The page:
Tuesday, December 22, 2020

Mark Meadows says 'stay tuned' after Trump meets lawmakers to discuss 'mounting evidence' of voter fraud; Matt Gaetz Says He Will Challenge Electoral College Votes on Jan. 6, and related 2020 Election stories

Mark Meadows says 'stay tuned' after Trump meets lawmakers to discuss 'mounting evidence' of voter fraud:
White House chief of staff Mark Meadows announced that President Trump huddled with “several” members of Congress to discuss an effort to “fight back” against President-elect Joe Biden's victory.
The top aide announced the news as Trump's personal lawyer, Rudy Giuliani, discussed on Newsmax the Trump legal team's plan of action in yet another long-odds bid to challenge the results of the presidential contest by seeking evidence of widespread fraud in voting machines to support claims that have not held up in court.
“Several members of Congress just finished a meeting in the Oval Office with President @realDonaldTrump, preparing to fight back against mounting evidence of voter fraud. Stay tuned,” Meadows said in a Monday evening tweet, a stark break from federal and state officials who say they have not seen evidence of widespread voter fraud. --->READ MORE HERE
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Rep. Matt Gaetz Says He Will Challenge Electoral College Votes on Jan. 6:
Rep. Matt Gaetz (R-Fla.) said on Dec. 19 that he plans to challenge electoral votes when they are counted during a joint session of Congress on Jan. 6.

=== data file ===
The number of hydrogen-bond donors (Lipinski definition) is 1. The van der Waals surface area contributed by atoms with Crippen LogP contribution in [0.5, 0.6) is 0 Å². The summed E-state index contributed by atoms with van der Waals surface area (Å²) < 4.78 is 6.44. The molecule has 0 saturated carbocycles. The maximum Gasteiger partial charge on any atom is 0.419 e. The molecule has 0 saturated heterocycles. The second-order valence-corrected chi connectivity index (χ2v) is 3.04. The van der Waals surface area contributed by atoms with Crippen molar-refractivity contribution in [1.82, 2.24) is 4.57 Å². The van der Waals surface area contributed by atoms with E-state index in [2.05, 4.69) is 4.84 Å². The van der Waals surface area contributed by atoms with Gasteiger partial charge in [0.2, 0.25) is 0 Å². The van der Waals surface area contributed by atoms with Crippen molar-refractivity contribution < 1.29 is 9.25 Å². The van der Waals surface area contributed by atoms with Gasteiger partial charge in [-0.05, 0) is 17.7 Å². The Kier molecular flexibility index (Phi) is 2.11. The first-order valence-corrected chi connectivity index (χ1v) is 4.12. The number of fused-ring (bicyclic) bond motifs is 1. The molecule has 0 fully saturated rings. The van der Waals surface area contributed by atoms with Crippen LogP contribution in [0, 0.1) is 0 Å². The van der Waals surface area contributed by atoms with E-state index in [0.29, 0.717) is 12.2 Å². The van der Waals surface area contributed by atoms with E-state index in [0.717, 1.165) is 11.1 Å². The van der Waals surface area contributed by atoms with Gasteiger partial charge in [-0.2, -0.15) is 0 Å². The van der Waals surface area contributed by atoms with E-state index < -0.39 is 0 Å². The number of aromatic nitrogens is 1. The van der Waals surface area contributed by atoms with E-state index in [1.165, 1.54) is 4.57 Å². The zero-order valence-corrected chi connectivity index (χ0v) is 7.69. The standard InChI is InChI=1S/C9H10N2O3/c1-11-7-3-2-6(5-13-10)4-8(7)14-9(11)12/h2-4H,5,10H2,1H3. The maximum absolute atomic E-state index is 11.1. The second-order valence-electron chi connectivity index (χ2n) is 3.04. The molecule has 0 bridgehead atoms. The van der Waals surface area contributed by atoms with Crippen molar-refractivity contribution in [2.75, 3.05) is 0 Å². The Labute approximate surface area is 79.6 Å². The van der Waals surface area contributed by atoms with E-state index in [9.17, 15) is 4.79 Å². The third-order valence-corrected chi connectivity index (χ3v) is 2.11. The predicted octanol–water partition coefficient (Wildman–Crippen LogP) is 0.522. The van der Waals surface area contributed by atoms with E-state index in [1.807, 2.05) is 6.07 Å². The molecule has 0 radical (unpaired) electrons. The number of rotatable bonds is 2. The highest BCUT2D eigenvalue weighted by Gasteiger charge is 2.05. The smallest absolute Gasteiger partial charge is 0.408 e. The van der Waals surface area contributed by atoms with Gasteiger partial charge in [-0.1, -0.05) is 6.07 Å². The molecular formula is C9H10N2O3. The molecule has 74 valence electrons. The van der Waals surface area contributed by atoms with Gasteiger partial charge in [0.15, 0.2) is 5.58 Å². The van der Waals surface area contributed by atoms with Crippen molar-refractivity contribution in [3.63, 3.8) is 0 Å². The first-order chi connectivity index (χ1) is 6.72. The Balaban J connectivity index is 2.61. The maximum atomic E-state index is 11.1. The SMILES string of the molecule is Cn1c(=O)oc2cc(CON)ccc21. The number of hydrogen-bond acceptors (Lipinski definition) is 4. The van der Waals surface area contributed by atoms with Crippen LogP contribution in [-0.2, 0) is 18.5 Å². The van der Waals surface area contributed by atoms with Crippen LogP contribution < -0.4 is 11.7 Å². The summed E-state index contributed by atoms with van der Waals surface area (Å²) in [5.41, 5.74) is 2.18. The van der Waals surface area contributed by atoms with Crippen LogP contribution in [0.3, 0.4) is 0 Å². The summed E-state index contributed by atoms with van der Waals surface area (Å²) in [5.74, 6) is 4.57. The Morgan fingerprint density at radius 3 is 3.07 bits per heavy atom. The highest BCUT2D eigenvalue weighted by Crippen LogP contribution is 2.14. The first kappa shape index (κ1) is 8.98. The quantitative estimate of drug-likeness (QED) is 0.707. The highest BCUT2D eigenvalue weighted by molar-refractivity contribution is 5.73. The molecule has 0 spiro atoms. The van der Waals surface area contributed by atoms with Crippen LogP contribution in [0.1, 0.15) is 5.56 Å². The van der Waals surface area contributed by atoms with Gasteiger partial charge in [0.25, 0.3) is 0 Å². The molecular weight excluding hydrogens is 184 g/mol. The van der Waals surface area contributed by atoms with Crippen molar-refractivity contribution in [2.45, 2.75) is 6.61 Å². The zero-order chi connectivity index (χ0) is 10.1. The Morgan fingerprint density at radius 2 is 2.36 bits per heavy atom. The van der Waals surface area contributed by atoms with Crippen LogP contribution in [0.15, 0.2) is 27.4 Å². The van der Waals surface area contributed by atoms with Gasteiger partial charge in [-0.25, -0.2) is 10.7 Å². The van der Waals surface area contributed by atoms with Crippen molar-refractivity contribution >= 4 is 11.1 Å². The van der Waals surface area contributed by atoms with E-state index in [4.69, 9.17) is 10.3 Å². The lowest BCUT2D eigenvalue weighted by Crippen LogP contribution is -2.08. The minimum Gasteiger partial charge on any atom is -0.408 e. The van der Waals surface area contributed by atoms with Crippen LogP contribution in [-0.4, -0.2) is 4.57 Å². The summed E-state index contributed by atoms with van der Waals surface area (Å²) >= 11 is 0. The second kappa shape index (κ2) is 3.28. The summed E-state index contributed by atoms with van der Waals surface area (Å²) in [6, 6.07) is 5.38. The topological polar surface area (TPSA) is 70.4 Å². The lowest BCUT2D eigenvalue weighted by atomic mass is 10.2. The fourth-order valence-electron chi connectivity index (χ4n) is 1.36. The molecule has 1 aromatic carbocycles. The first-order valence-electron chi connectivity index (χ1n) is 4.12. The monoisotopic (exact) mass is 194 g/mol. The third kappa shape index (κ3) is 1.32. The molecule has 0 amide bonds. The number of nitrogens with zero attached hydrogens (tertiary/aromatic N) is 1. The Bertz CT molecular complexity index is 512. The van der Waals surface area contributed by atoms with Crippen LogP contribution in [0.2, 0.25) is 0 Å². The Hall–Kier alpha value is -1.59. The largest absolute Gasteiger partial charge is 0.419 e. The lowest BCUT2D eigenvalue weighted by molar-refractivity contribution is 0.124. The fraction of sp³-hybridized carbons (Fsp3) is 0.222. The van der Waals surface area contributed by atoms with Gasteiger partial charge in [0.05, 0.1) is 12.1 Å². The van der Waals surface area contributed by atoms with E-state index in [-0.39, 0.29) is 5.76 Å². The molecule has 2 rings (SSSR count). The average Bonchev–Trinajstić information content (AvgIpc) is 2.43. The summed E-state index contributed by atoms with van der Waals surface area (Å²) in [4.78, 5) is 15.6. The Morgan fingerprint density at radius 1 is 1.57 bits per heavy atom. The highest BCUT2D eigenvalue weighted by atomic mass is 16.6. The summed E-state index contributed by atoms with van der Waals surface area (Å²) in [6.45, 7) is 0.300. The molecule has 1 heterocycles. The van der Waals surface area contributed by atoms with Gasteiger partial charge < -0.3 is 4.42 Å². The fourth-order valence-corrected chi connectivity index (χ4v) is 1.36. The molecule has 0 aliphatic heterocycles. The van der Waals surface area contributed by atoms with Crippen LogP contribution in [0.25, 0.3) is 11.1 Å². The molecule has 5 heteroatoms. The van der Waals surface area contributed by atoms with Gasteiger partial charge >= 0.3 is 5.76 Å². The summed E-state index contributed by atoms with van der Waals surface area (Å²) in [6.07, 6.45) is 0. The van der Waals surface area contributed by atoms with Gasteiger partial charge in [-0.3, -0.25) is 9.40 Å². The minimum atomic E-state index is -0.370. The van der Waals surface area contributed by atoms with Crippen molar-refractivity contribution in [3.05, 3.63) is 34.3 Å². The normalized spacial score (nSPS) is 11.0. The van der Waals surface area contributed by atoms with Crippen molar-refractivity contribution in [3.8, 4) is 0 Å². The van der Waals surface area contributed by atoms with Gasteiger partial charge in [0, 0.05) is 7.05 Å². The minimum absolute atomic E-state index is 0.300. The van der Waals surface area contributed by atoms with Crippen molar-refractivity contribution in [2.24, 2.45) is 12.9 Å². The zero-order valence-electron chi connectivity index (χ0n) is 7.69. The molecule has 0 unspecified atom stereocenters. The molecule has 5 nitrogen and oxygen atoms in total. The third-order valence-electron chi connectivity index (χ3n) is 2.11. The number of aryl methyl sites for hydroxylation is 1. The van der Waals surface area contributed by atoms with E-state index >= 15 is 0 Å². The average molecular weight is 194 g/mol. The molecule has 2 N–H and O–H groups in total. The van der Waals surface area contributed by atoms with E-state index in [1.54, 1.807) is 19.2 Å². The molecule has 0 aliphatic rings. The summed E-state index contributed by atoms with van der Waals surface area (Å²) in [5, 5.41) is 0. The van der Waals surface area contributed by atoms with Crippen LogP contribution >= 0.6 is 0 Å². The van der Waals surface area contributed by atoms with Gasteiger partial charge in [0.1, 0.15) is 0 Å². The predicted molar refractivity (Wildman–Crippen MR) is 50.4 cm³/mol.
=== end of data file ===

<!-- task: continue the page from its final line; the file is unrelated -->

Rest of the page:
“On January 6, I’m joining with the fighters in the Congress, and we are going to object to electors from states that didn’t run clean elections,” Gaetz told a crowd during the first day of Turning Point USA’s Student Action Summit, held in West Palm Beach, Florida.
Republicans in Congress are considering whether to join the effort to challenge the 2020 general election results. Rep. Mo Brooks (R-Ala.) initiated the push when he announced his intention to object to the electoral votes come January, while several other Republican lawmakers from both chambers have remained open to participating in the effort.
Objections during the joint session must be made in writing by at least one House member and one senator. If the objection meets the requirements, the joint session pauses and each house withdraws to its own chamber to debate the question for a maximum of two hours. The House and the Senate will then vote separately to accept or reject the objection, which requires a majority vote from both chambers. --->READ MORE HERE
Follow links below to related stories and opinions:

Former Wisconsin Judge: Court System ‘Deeply Intimidated’ by the Left

Arizona Rep. Calls for Special Session To Deal with County Supervisors Who Rejected Dominion Machine Subpoena

Trump appeals to Supreme Court, House Republicans to overturn 'rigged' election

Matt Gaetz Makes Stunning Election Promise for January 6th

Schiff: Trump ‘Has No Moral Compass’ — He Could Try a Military Coup

Donald Trump Denies Considering Martial Law to Rerun 2020 Election

Trump slams Georgia governor for not working fast enough to overturn election results

Newsmax airs election fact-check amid threat of lawsuit

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